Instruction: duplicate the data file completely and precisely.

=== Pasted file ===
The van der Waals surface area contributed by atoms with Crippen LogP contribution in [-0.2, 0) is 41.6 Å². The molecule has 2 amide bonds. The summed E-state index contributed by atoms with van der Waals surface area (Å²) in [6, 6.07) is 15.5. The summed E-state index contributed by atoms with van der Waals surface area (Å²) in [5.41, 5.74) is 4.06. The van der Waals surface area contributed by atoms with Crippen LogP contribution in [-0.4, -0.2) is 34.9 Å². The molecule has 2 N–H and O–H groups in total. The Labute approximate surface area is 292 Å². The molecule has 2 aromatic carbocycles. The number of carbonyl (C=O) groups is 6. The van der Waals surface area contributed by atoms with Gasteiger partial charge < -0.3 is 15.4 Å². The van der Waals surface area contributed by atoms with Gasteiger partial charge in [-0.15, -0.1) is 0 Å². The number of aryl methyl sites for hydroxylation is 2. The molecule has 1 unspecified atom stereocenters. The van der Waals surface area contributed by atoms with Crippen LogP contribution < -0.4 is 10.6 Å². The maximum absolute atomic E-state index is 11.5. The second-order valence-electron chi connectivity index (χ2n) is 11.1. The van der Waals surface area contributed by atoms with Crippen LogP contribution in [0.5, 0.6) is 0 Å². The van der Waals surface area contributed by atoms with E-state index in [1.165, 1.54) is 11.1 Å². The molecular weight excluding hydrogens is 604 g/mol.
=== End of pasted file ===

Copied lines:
The van der Waals surface area contributed by atoms with Crippen LogP contribution in [-0.2, 0) is 41.6 Å². The molecule has 2 amide bonds. The summed E-state index contributed by atoms with van der Waals surface area (Å²) in [6, 6.07) is 15.5. The summed E-state index contributed by atoms with van der Waals surface area (Å²) in [5.41, 5.74) is 4.06. The van der Waals surface area contributed by atoms with Crippen LogP contribution in [-0.4, -0.2) is 34.9 Å². The molecule has 2 N–H and O–H groups in total. The Labute approximate surface area is 292 Å². The molecule has 2 aromatic carbocycles. The number of carbonyl (C=O) groups is 6. The van der Waals surface area contributed by atoms with Gasteiger partial charge < -0.3 is 15.4 Å². The van der Waals surface area contributed by atoms with Gasteiger partial charge in [-0.15, -0.1) is 0 Å². The number of aryl methyl sites for hydroxylation is 2. The molecule has 1 unspecified atom stereocenters. The van der Waals surface area contributed by atoms with Crippen LogP contribution < -0.4 is 10.6 Å². The maximum absolute atomic E-state index is 11.5. The second-order valence-electron chi connectivity index (χ2n) is 11.1. The van der Waals surface area contributed by atoms with Crippen LogP contribution in [0.5, 0.6) is 0 Å². The van der Waals surface area contributed by atoms with E-state index in [1.165, 1.54) is 11.1 Å². The molecular weight excluding hydrogens is 604 g/mol.